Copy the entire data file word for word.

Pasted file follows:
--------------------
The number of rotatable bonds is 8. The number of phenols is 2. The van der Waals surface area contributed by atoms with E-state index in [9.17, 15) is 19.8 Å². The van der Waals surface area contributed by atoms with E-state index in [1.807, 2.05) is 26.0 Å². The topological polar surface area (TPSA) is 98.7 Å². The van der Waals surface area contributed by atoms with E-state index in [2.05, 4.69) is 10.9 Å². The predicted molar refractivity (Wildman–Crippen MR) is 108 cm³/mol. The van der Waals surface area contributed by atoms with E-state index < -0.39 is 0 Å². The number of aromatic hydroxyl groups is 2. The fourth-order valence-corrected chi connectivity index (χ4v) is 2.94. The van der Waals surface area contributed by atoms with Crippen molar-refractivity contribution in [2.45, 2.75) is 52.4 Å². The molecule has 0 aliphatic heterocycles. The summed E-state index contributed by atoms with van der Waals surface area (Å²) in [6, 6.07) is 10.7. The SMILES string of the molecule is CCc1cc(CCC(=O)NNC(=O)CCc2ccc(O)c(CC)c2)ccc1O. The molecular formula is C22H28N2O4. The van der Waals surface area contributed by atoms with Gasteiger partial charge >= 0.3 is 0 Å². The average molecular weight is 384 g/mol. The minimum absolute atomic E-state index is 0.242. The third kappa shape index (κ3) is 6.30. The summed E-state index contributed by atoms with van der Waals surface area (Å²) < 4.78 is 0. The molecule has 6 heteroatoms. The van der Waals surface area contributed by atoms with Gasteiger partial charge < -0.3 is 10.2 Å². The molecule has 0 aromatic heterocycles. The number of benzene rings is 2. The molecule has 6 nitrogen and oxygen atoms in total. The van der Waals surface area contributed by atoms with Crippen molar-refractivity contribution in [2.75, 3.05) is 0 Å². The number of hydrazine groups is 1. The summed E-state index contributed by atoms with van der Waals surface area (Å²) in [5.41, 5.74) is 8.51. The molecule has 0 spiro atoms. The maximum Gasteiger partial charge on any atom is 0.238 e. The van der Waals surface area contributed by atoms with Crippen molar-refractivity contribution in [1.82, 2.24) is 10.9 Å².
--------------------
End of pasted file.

The number of rotatable bonds is 8. The number of phenols is 2. The van der Waals surface area contributed by atoms with E-state index in [9.17, 15) is 19.8 Å². The van der Waals surface area contributed by atoms with E-state index in [1.807, 2.05) is 26.0 Å². The topological polar surface area (TPSA) is 98.7 Å². The van der Waals surface area contributed by atoms with E-state index in [2.05, 4.69) is 10.9 Å². The predicted molar refractivity (Wildman–Crippen MR) is 108 cm³/mol. The van der Waals surface area contributed by atoms with E-state index < -0.39 is 0 Å². The number of aromatic hydroxyl groups is 2. The fourth-order valence-corrected chi connectivity index (χ4v) is 2.94. The van der Waals surface area contributed by atoms with Crippen molar-refractivity contribution in [2.45, 2.75) is 52.4 Å². The molecule has 0 aliphatic heterocycles. The summed E-state index contributed by atoms with van der Waals surface area (Å²) in [6, 6.07) is 10.7. The SMILES string of the molecule is CCc1cc(CCC(=O)NNC(=O)CCc2ccc(O)c(CC)c2)ccc1O. The molecular formula is C22H28N2O4. The van der Waals surface area contributed by atoms with Gasteiger partial charge >= 0.3 is 0 Å². The average molecular weight is 384 g/mol. The minimum absolute atomic E-state index is 0.242. The third kappa shape index (κ3) is 6.30. The summed E-state index contributed by atoms with van der Waals surface area (Å²) < 4.78 is 0. The molecule has 6 heteroatoms. The van der Waals surface area contributed by atoms with Gasteiger partial charge < -0.3 is 10.2 Å². The molecule has 0 aromatic heterocycles. The number of benzene rings is 2. The molecule has 6 nitrogen and oxygen atoms in total. The van der Waals surface area contributed by atoms with Crippen molar-refractivity contribution in [2.75, 3.05) is 0 Å². The number of hydrazine groups is 1. The summed E-state index contributed by atoms with van der Waals surface area (Å²) in [5.41, 5.74) is 8.51. The molecule has 0 spiro atoms. The maximum Gasteiger partial charge on any atom is 0.238 e. The van der Waals surface area contributed by atoms with Crippen molar-refractivity contribution in [1.82, 2.24) is 10.9 Å².